This Is How You Get More Women On The Team

Illustration for article titled This Is How You Get More Women On The Team

An interview with Google's Marissa Mayer reveals why it is that Google has a slightly higher percentage of female engineers than the rest of Silicon Valley. It's actually a really complicated algorithm.


Mayer estimates in her Newsweek interview that about 20 percent of Google's engineers are women, compared to 15-17 percent in the rest of Silicon Valley. It's not a massive margin (at least by this non-mathematically inclined lady's assessment) but it counts.

I was Google's first woman engineer. And right away during my interview, [Google cofounders] Larry [Page] and Sergey [Brin] said, "You know, we have seven engineers, and they're all guys. But we've thought a lot about how we want to start our company, and we've read a lot of books, and we know that organizations work better when there is gender balance. So it's important to us that we have a strong group of women, especially technical women, in the company."


Okay, so how do you do that when there are so few women in top-level engineering programs?

There was one point in the early days when we had hired 16 men in a row into engineering, and Larry said, "You know what? If we get to 20, I'm not going to sign any more offer letters until you start producing an equal ratio of women."

Wow, I'm not sure I can grasp that math. That Google, always thinking of something!

But seriously, even if it only moves the needle a little, Mayer's interview has some major hints for people who are always throwing up their hands and saying it's not their fault there are no qualified women out there to hire. She says she grew up without internalizing the message that math was un-girly, or that you couldn't be both traditionally feminine and like math and science, a key message that's still a challenge to get across to girls and their parents.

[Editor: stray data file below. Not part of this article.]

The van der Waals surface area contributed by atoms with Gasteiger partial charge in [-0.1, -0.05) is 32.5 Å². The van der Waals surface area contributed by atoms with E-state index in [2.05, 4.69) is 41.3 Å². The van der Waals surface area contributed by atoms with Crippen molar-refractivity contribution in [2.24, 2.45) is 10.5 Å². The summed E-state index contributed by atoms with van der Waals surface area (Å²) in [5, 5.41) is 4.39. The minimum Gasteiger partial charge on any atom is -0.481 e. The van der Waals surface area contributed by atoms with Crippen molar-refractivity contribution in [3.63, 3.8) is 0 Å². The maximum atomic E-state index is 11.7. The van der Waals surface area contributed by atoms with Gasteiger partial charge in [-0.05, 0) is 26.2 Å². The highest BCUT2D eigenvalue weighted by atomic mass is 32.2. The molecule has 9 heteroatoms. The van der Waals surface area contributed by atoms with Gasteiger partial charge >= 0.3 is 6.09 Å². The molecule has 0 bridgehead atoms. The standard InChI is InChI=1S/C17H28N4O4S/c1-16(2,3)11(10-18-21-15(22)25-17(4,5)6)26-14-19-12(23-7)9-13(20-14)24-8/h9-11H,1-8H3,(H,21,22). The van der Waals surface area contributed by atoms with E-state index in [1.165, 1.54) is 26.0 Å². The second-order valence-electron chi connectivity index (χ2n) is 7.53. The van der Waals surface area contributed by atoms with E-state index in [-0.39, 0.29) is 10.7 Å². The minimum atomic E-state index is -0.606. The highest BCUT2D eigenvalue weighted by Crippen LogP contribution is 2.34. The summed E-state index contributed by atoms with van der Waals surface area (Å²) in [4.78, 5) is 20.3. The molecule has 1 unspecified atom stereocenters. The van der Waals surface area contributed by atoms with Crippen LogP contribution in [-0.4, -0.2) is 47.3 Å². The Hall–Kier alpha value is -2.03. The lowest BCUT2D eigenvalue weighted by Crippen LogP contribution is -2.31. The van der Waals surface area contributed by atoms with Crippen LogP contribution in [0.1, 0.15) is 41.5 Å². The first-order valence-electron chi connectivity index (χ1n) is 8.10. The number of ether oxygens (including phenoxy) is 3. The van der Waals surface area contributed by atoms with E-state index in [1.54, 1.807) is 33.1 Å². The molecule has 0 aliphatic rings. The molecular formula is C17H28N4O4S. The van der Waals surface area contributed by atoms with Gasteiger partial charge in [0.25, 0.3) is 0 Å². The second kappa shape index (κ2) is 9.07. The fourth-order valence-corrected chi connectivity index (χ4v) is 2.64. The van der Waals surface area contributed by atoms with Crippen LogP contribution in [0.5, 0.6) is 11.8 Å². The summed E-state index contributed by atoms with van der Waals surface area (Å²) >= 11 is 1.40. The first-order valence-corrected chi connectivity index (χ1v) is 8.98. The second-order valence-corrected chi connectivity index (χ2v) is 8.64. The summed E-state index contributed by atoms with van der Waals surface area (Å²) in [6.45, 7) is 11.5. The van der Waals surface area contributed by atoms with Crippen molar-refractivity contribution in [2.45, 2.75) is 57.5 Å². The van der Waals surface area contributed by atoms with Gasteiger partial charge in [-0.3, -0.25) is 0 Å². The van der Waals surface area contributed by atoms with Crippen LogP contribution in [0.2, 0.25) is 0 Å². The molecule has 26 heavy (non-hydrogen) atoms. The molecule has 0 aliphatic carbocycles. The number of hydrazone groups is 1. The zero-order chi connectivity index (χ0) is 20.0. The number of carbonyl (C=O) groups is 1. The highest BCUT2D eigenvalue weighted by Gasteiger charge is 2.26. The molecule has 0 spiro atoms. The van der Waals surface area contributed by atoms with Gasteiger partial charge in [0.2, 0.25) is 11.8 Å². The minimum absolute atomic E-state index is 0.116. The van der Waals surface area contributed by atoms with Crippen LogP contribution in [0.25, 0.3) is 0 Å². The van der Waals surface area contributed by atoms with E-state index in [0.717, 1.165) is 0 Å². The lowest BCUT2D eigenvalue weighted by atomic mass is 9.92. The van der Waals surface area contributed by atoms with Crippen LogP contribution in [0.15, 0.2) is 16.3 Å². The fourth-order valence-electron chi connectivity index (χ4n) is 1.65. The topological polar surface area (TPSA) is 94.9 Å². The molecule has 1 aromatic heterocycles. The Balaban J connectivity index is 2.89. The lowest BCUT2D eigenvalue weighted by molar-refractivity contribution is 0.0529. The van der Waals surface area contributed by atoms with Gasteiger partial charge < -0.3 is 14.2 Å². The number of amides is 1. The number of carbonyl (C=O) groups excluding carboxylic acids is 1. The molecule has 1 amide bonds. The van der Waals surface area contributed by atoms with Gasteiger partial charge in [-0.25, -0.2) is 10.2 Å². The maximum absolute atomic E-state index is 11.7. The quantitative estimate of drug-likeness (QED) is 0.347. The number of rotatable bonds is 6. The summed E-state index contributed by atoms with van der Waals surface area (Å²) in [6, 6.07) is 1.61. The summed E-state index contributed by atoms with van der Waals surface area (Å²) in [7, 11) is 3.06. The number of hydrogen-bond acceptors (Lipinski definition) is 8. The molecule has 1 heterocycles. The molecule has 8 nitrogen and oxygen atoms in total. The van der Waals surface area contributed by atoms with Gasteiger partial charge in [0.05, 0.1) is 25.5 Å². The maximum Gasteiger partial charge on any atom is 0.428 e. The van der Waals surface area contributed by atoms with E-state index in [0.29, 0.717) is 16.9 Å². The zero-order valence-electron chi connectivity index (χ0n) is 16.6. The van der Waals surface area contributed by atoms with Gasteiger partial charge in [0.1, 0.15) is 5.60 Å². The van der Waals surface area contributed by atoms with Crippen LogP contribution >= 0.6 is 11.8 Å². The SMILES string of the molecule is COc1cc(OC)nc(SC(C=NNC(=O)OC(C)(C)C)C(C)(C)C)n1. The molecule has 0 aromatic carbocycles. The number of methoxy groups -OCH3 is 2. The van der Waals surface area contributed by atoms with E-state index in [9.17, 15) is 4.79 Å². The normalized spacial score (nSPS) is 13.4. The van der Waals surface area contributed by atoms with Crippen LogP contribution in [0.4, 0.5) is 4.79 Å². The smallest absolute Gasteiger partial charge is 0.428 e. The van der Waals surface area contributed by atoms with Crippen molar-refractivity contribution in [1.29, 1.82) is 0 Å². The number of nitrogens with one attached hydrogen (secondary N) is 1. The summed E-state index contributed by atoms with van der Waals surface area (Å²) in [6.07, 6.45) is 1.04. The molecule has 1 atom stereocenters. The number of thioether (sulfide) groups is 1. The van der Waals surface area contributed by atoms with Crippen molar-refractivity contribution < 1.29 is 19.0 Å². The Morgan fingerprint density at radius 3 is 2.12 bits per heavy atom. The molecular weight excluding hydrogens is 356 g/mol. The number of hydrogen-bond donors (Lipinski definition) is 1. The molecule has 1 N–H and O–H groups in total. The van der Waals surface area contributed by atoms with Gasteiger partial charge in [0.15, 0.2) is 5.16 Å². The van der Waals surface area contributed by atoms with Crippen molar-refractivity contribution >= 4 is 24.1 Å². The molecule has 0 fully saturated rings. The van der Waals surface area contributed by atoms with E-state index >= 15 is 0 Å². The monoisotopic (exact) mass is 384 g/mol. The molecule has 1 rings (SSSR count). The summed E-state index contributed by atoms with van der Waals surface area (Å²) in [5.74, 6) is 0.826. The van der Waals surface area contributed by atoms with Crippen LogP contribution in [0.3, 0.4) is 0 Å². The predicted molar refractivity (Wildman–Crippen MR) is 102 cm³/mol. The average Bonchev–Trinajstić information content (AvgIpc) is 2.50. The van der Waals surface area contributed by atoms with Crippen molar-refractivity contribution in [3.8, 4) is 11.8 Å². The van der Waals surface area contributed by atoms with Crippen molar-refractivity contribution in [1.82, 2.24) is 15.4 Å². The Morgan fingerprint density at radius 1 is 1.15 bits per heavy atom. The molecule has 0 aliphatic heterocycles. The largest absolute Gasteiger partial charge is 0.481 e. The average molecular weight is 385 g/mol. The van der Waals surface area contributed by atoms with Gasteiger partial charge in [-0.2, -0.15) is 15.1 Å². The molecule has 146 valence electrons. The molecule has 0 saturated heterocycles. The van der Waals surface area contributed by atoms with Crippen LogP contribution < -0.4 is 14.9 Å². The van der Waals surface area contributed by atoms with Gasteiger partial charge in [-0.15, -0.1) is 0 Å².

And then she took her talents somewhere that was, by this account, earnestly trying to improve its organization by having women at the table. (She also mentions programs that are meant to support it.) Would you have to be a genius to replicate that?

Google's Marissa Mayer: Girls Can Be Geeks Too [Newsweek]

Image via Shutterstock

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FTFA: For example, in our hiring practices we make sure there’s a woman engineer on each interview, and I think that makes a big difference in terms of how engineers relate to each other. Because there are a lot of male engineers who can only really relate to other men.

Yes, this! As the only female engineer in a crowd of males, this is often a huge issue. I've often had men just pretend I'm not there or blow me off or talk over me, whereas they'd never do that to another man. In most cases, it's not even really deliberate, it's just that they have no clue how to interact with a female. Screening for that would make the work place one hell of a lot better for the women. I wish I was smart enough to work there, damnit.